We are a leading treatment facility offering state-of-the-art, evidence based programs for mental health disorders, addiction and dual diagnosis. Our Admissions team at (646) 666-7461 is available 24/7 to answer your questions and enroll you in one of our programs.
What is Addiction?
Addiction to drugs and alcohol is a disease affecting more than 23 million Americans.
People also suffer from behavioral addictions, a category that includes activities or things to which a person can become addicted, such as sex, the Internet, exercise, video games, gambling, tanning, and food, although gambling is the only officially recognized behavioral addiction according to the current diagnostic manual.
A person struggling with addiction loses control over his or her life, becoming a victim to the disease. Such people often obsess over the substance or activity to which they are addicted, compulsively acting to continually get more and more of it, to the detriment of their physical, mental and emotional health. Although addiction can cause havoc in a person’s life, it is a treatable condition. Drug Treatment and Rehab Centers offers treatment for addiction. You can find out more by calling our Admissions team at number.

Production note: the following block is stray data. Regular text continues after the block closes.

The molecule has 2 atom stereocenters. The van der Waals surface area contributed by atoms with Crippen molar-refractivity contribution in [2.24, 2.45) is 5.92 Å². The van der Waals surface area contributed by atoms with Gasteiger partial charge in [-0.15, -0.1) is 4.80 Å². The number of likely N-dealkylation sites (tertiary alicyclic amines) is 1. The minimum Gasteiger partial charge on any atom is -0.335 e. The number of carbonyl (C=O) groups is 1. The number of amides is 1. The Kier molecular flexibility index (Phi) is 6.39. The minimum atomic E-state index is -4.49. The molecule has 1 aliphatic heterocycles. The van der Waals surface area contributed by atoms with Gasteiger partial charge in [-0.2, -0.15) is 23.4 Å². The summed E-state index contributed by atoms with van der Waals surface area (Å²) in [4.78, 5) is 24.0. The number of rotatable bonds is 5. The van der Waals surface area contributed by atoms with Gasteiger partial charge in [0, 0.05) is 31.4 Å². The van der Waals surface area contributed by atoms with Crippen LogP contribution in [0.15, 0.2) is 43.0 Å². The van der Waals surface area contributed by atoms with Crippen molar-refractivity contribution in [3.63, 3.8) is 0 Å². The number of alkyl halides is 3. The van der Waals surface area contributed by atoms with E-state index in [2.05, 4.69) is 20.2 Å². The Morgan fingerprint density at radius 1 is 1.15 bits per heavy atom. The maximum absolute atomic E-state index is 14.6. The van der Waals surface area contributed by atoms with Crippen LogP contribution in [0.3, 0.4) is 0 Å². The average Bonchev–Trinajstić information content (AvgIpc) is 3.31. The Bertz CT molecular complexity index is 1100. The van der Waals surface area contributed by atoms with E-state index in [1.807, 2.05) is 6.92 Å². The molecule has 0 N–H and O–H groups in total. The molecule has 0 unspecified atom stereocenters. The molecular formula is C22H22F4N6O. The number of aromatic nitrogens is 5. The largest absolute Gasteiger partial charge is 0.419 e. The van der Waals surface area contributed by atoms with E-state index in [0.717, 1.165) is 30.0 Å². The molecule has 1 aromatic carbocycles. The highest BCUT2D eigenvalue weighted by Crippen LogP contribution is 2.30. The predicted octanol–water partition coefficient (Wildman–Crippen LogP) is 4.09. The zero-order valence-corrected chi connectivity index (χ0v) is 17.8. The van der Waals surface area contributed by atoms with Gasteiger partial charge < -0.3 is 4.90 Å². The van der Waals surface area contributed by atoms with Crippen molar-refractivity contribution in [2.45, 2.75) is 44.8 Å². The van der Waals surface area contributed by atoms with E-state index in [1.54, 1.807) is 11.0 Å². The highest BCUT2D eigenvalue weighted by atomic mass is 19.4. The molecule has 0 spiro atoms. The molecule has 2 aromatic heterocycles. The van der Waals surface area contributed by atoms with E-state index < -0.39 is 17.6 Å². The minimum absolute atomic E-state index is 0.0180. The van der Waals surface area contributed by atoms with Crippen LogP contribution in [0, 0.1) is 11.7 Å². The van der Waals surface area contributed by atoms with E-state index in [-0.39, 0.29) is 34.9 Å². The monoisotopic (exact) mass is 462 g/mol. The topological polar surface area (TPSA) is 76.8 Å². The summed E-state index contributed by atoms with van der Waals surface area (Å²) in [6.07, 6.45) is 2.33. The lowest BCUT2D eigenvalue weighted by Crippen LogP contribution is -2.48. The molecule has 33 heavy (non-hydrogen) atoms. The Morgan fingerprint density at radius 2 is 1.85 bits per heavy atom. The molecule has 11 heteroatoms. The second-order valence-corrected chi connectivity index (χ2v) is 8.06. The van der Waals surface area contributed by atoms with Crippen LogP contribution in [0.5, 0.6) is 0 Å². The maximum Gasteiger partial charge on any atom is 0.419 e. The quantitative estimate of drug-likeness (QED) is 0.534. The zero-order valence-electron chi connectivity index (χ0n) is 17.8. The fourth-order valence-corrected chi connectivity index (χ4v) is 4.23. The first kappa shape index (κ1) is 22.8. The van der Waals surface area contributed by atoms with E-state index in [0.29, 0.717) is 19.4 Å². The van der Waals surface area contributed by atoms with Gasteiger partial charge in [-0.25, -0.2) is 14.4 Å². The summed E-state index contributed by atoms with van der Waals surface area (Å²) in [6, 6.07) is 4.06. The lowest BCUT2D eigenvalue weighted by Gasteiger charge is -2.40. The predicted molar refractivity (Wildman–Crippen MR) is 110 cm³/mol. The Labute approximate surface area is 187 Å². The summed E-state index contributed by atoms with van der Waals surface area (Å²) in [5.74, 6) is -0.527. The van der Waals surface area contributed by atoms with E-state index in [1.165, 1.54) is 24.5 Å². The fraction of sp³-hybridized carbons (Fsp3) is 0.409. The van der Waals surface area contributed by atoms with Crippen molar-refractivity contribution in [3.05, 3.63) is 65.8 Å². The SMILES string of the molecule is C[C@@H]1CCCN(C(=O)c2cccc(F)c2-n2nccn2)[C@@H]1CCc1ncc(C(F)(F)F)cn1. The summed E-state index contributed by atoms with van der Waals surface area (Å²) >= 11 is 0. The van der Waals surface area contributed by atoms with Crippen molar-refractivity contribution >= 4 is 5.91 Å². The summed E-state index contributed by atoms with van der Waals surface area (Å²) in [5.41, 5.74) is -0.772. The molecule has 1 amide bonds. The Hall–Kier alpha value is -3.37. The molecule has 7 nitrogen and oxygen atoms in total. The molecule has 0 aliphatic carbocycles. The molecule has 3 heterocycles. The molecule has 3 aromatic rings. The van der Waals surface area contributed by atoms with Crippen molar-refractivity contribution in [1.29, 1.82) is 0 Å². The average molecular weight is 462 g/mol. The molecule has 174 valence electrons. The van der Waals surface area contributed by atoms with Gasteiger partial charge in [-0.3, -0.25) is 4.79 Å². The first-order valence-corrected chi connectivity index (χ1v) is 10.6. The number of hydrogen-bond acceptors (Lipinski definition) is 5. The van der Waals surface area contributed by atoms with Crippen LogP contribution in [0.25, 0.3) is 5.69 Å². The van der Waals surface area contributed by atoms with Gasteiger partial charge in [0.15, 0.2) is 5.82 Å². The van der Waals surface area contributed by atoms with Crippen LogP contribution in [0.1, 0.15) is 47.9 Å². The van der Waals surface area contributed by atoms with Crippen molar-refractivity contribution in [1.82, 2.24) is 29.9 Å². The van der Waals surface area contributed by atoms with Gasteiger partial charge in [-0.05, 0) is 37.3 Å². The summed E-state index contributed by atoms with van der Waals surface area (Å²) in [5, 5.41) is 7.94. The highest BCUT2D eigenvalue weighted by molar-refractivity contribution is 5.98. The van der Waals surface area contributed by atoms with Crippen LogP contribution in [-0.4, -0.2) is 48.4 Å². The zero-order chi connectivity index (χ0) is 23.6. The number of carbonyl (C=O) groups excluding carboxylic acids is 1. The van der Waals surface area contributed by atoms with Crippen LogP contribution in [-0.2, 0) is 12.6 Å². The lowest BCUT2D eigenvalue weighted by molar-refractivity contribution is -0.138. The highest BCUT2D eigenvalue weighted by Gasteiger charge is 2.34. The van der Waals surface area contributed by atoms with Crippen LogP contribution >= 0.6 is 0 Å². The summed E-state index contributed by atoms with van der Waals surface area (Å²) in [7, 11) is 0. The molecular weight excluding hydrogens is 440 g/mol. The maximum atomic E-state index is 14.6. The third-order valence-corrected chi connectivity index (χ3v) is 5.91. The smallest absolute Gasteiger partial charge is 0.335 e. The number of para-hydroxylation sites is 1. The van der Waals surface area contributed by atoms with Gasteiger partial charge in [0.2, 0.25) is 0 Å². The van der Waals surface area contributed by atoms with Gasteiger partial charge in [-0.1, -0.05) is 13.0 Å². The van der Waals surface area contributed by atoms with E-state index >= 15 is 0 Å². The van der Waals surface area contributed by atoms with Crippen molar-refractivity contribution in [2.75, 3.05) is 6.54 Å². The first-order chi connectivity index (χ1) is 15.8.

Addiction is a complex and chronic disease of the brain that typically affects the reward center. Substance abuse, or other addicting activities, alters the chemistry of the brain until a person is dependent upon the substance, either emotionally or physically. The main component of the brain affected by these substances or behaviors is the neurotransmitters, especially dopamine, which plays a major role in the reward response.
When the brain’s reward response center becomes dysfunctional, it causes a person to compulsively pursue unhealthy substances or behaviors to achieve short-term stimulation and relief from cravings. However, this only provides temporary reprieve. When a person becomes addicted to something, he or she builds up a tolerance, so it takes more and more of a substance or activity in order to feel the same response. Sometimes, the substances alter the chemistry of the brain to where the body becomes dependent upon the substance in order to function.
Types of Addiction
Addiction is part of the spectrum of substance abuse disorders, which includes substance abuse and substance dependency. Substance abuse describes a behavioral pattern where a person turns to a substance, such as drugs or alcohol, to alter his or her mood, while dependency occurs when the body forms a physical dependence on a substance.
Alcohol is the most commonly abused substance, and an estimated 17.6 million Americans over the age of 12 have alcohol abuse or dependence, making alcohol addiction one of the most common types of addiction. Drug addictions, which could include prescription drugs, heroin, methamphetamines, cocaine, and others, are also common problems in America. Some substances are more addictive than others. For example, heroin addiction and cocaine addiction are common, even in those who only have tried the drug once, because the drugs are so powerfully addictive.